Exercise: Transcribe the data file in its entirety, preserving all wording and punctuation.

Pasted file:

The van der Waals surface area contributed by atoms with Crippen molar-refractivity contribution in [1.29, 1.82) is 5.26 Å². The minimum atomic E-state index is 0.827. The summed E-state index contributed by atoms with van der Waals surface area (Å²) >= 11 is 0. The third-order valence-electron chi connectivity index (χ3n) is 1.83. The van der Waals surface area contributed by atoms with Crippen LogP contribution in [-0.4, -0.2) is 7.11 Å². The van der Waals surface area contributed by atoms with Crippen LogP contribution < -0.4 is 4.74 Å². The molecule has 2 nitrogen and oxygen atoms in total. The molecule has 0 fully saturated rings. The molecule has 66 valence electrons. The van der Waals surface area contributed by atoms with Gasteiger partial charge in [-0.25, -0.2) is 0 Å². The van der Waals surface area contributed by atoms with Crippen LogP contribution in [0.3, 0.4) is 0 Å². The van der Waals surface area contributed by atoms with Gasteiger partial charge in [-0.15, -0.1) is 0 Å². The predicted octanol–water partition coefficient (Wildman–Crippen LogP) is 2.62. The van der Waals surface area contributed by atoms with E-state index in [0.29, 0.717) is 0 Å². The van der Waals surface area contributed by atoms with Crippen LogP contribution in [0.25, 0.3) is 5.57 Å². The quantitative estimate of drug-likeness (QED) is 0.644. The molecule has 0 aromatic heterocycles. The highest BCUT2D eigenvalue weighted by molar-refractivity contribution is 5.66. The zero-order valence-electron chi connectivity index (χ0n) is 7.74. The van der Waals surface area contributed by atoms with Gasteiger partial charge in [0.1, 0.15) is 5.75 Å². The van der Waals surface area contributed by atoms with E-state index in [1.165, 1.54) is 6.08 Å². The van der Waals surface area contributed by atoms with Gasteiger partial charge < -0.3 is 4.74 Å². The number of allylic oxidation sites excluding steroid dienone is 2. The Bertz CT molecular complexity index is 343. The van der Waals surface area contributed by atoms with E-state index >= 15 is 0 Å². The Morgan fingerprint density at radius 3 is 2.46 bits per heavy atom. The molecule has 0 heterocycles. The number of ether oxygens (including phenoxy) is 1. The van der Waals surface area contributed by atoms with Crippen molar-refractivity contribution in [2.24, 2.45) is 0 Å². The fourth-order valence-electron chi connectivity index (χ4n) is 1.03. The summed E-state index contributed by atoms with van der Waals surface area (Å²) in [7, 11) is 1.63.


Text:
The van der Waals surface area contributed by atoms with Crippen molar-refractivity contribution in [1.29, 1.82) is 5.26 Å². The minimum atomic E-state index is 0.827. The summed E-state index contributed by atoms with van der Waals surface area (Å²) >= 11 is 0. The third-order valence-electron chi connectivity index (χ3n) is 1.83. The van der Waals surface area contributed by atoms with Crippen LogP contribution in [-0.4, -0.2) is 7.11 Å². The van der Waals surface area contributed by atoms with Crippen LogP contribution < -0.4 is 4.74 Å². The molecule has 2 nitrogen and oxygen atoms in total. The molecule has 0 fully saturated rings. The molecule has 66 valence electrons. The van der Waals surface area contributed by atoms with Gasteiger partial charge in [-0.25, -0.2) is 0 Å². The van der Waals surface area contributed by atoms with Crippen LogP contribution in [0.3, 0.4) is 0 Å². The van der Waals surface area contributed by atoms with Gasteiger partial charge in [-0.15, -0.1) is 0 Å². The predicted octanol–water partition coefficient (Wildman–Crippen LogP) is 2.62. The van der Waals surface area contributed by atoms with E-state index in [0.29, 0.717) is 0 Å². The van der Waals surface area contributed by atoms with Crippen LogP contribution in [0.25, 0.3) is 5.57 Å². The quantitative estimate of drug-likeness (QED) is 0.644. The molecule has 0 aromatic heterocycles. The highest BCUT2D eigenvalue weighted by molar-refractivity contribution is 5.66. The zero-order valence-electron chi connectivity index (χ0n) is 7.74. The van der Waals surface area contributed by atoms with Gasteiger partial charge in [0.1, 0.15) is 5.75 Å². The van der Waals surface area contributed by atoms with E-state index in [1.165, 1.54) is 6.08 Å². The van der Waals surface area contributed by atoms with Gasteiger partial charge < -0.3 is 4.74 Å². The number of allylic oxidation sites excluding steroid dienone is 2. The Bertz CT molecular complexity index is 343. The van der Waals surface area contributed by atoms with E-state index >= 15 is 0 Å². The Morgan fingerprint density at radius 3 is 2.46 bits per heavy atom. The molecule has 0 heterocycles. The number of ether oxygens (including phenoxy) is 1. The van der Waals surface area contributed by atoms with Crippen molar-refractivity contribution in [2.24, 2.45) is 0 Å². The fourth-order valence-electron chi connectivity index (χ4n) is 1.03. The summed E-state index contributed by atoms with van der Waals surface area (Å²) in [7, 11) is 1.63.